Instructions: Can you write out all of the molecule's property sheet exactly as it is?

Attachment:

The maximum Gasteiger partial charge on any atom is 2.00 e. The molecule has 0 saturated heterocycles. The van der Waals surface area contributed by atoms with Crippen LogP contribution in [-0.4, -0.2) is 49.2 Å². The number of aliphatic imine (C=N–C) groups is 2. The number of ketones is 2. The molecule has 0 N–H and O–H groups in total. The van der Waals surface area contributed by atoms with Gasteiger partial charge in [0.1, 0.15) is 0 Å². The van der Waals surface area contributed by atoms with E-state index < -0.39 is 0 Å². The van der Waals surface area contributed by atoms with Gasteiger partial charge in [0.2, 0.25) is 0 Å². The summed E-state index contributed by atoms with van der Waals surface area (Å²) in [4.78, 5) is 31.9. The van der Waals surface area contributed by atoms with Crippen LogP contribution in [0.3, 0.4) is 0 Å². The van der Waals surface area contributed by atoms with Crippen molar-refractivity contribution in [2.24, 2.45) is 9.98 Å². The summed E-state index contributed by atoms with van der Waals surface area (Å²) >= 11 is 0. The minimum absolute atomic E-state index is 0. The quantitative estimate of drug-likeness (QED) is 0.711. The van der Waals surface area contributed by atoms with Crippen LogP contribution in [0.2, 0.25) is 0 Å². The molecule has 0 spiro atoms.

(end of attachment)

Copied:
The maximum Gasteiger partial charge on any atom is 2.00 e. The molecule has 0 saturated heterocycles. The van der Waals surface area contributed by atoms with Crippen LogP contribution in [-0.4, -0.2) is 49.2 Å². The number of aliphatic imine (C=N–C) groups is 2. The number of ketones is 2. The molecule has 0 N–H and O–H groups in total. The van der Waals surface area contributed by atoms with Gasteiger partial charge in [0.1, 0.15) is 0 Å². The van der Waals surface area contributed by atoms with E-state index < -0.39 is 0 Å². The van der Waals surface area contributed by atoms with Gasteiger partial charge in [0.2, 0.25) is 0 Å². The summed E-state index contributed by atoms with van der Waals surface area (Å²) in [4.78, 5) is 31.9. The van der Waals surface area contributed by atoms with Crippen LogP contribution in [0.3, 0.4) is 0 Å². The van der Waals surface area contributed by atoms with Crippen molar-refractivity contribution in [2.24, 2.45) is 9.98 Å². The summed E-state index contributed by atoms with van der Waals surface area (Å²) >= 11 is 0. The minimum absolute atomic E-state index is 0. The quantitative estimate of drug-likeness (QED) is 0.711. The van der Waals surface area contributed by atoms with Crippen LogP contribution in [0.2, 0.25) is 0 Å². The molecule has 0 spiro atoms.